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Thread: I can't seem to fully engage emotionally until relationships have ended

  1. #31
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    Originally Posted by bluecastle
    I bristled a bit at your last two sentences, I admit.
    I'm so sorry if I implied that the advice I was getting was just another form of escape. That was not my meaning at all. I really appreciate your input, your last post especially. I'v read it several times and marvel at the insight, and alongside that feel that my motivations are much more transparent to others than they feel to me.

  2. #32
    Platinum Member bluecastle's Avatar
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    Originally Posted by mustard
    I'm so sorry if I implied that the advice I was getting was just another form of escape. That was not my meaning at all. I really appreciate your input, your last post especially. I'v read it several times and marvel at the insight, and alongside that feel that my motivations are much more transparent to others than they feel to me.
    Oh, didn’t mean it that way. Just thought you were shortchanging yourself a touch with the idea that lessons are a way to avoid pain.

  3. #33
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    Welp, I messed up. I reached out to her. I sent her an email detailing my thoughts about my attachment issues and that I'd been going to therapy, among other things. She replied, but it wasn't great. She's expanded the list of reasons for leaving. I had a meltdown last december after discovering that she'd been extremely dishonest with me at a critical time in our reconciliation, and I was cruel to her, including having very cold sex with her. I was absolutely crushed, felt humiliated, and in the fog and emotional chaos of the two days following, I did what i could to make sure she felt like I did. We had talked about it after the fact and it seemed okay, but seven months later, after not mentioning it since, she claims to have been traumatized by it and says I cannot control my anger, though I never so much as raised my voice outside of that incident in our three years together. She said that we were not well-suited for each other but said she didn't think it would be productive to elaborate. she said she's deeply drained after going through this again and that she has no interest in working things out. She said she'd like to be friends some day.

    The tonal shift form our most recent interaction prior to this was startling. Previously she'd seemed uncertain, saying that she didn't want to walk away but felt like she needed to. She even told me to hold onto her apartment keys. Now, five weeks later, she's totally done and says that she needed to lie to me because I can't control my anger and that, after 3 years, we are ultimately not compatible. I'm shocked at the swiftness with which she reached all of these conclusions, and that she found such firm ground without so much as talking to me about any of these concerns.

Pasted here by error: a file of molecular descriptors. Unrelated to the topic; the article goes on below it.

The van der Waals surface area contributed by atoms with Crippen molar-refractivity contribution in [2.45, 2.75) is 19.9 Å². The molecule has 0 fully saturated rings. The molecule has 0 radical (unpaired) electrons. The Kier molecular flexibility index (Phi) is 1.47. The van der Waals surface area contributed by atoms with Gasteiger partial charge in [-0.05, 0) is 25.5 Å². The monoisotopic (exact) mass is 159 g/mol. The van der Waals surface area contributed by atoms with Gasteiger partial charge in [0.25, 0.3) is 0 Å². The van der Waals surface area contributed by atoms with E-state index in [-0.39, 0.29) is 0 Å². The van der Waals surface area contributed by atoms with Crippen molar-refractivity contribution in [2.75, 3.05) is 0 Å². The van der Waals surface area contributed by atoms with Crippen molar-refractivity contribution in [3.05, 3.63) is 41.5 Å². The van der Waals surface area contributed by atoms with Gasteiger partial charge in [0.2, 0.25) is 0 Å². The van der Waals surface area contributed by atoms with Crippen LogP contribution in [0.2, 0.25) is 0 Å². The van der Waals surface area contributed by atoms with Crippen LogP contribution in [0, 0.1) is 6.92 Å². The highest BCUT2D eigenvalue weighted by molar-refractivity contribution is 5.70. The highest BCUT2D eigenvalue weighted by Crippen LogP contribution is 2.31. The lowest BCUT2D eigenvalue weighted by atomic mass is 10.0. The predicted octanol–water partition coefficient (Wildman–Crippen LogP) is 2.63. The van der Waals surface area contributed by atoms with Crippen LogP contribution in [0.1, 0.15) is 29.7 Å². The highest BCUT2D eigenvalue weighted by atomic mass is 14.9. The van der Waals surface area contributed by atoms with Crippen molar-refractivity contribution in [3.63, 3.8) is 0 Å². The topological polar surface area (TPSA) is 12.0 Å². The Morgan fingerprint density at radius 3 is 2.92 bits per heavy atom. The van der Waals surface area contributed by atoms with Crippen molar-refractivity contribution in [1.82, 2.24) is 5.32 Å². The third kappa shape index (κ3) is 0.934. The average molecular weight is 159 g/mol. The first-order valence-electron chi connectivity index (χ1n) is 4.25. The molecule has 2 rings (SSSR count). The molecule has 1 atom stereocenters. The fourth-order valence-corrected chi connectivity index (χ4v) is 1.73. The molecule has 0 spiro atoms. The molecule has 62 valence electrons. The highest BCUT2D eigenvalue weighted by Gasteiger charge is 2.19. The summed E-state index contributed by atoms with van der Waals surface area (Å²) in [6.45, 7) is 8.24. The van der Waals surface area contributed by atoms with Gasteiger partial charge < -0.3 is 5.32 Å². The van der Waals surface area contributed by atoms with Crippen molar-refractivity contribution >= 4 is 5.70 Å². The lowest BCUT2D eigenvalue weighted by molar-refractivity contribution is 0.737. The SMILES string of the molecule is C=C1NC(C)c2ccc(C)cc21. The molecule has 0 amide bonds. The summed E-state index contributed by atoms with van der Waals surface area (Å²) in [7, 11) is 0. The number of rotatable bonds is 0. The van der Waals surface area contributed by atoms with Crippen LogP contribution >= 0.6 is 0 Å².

The finality of it was brutal and odd. I responded, telling her that I wished I"d been given the opportunity to discuss everything and that i was sorry for losing a good chunk of control last winter. I told her that if she ever changed her mind about us, that I'd have lots to say about anything she might want to talk about. I didn't know how else to respond, and it was too painful to say to goodbye to everything without carving out a little space in my heart for another chance at some point.

  4. #34
    Platinum Member bluecastle's Avatar
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    Sorry about this.

    Much as it hurts, I hope you can use this exchange as a a stepping stone to move forward, rather than continue to spin in the loop you've been in. Another person's feelings, in the end, always demand our respect, and she'd done you a favor in articulating hers with clarity, no ambiguity. You've done the same. End scene.

    In numerous earlier posts you've made it clear that you spent much of this relationship surprised she stayed in it. Can only imagine that wasn't a recipe for confidence in her, though I'd also imagine it was her own lack of confidence that allowed her to stay in it, if also being something that prevented you from fully investing emotionally. Alas, seems she needed that experience to find a little moxie, to grow further into herself. Don't fret about the specifics here, but just wish her best in your head and heart, and let her continue on that path.

    And, most critically, give some thought to the sort of path you'd like to carve out for yourself. Reflect on this relationship—same thing she's doing—and ask yourself if you'd like to build your next one with different materials. Look at the life you're living right this second—the choices you're making—and ask yourself if it's pointing you in that direction, or not. Each answer to those questions is an opportunity for adjustment, for leading yourself somewhere new. Hang in there.

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